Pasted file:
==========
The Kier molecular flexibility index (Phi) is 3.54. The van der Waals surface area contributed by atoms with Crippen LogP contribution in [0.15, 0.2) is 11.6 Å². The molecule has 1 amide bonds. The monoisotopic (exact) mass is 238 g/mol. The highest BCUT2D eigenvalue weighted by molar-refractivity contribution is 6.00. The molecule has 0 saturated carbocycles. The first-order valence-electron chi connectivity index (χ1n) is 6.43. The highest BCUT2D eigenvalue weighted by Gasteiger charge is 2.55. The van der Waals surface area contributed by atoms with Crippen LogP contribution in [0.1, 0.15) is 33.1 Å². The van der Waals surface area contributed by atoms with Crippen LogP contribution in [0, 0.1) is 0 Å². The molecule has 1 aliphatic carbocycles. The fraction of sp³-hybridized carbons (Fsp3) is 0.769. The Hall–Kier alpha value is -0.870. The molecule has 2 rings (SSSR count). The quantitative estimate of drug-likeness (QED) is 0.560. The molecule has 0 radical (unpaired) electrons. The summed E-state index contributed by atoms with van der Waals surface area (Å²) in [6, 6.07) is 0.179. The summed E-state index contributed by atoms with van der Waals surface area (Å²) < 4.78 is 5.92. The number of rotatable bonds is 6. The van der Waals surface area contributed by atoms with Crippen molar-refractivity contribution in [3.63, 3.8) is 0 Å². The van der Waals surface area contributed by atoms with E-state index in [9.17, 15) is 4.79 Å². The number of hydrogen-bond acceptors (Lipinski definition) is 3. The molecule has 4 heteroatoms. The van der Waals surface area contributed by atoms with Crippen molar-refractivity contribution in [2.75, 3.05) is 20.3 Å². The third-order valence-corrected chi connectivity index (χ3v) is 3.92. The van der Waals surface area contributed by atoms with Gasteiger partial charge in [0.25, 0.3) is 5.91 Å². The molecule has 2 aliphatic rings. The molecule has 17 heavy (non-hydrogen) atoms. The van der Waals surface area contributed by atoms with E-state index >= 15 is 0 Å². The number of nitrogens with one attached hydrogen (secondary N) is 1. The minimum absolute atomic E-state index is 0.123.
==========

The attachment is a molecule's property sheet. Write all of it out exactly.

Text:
The Kier molecular flexibility index (Phi) is 3.54. The van der Waals surface area contributed by atoms with Crippen LogP contribution in [0.15, 0.2) is 11.6 Å². The molecule has 1 amide bonds. The monoisotopic (exact) mass is 238 g/mol. The highest BCUT2D eigenvalue weighted by molar-refractivity contribution is 6.00. The molecule has 0 saturated carbocycles. The first-order valence-electron chi connectivity index (χ1n) is 6.43. The highest BCUT2D eigenvalue weighted by Gasteiger charge is 2.55. The van der Waals surface area contributed by atoms with Crippen LogP contribution in [0.1, 0.15) is 33.1 Å². The van der Waals surface area contributed by atoms with Crippen LogP contribution in [0, 0.1) is 0 Å². The molecule has 1 aliphatic carbocycles. The fraction of sp³-hybridized carbons (Fsp3) is 0.769. The Hall–Kier alpha value is -0.870. The molecule has 2 rings (SSSR count). The quantitative estimate of drug-likeness (QED) is 0.560. The molecule has 0 radical (unpaired) electrons. The summed E-state index contributed by atoms with van der Waals surface area (Å²) in [6, 6.07) is 0.179. The summed E-state index contributed by atoms with van der Waals surface area (Å²) < 4.78 is 5.92. The number of rotatable bonds is 6. The van der Waals surface area contributed by atoms with Crippen molar-refractivity contribution in [3.63, 3.8) is 0 Å². The van der Waals surface area contributed by atoms with E-state index in [9.17, 15) is 4.79 Å². The number of hydrogen-bond acceptors (Lipinski definition) is 3. The molecule has 4 heteroatoms. The van der Waals surface area contributed by atoms with Crippen molar-refractivity contribution in [2.75, 3.05) is 20.3 Å². The third-order valence-corrected chi connectivity index (χ3v) is 3.92. The van der Waals surface area contributed by atoms with Gasteiger partial charge in [0.25, 0.3) is 5.91 Å². The molecule has 2 aliphatic rings. The molecule has 17 heavy (non-hydrogen) atoms. The van der Waals surface area contributed by atoms with E-state index >= 15 is 0 Å². The number of nitrogens with one attached hydrogen (secondary N) is 1. The minimum absolute atomic E-state index is 0.123.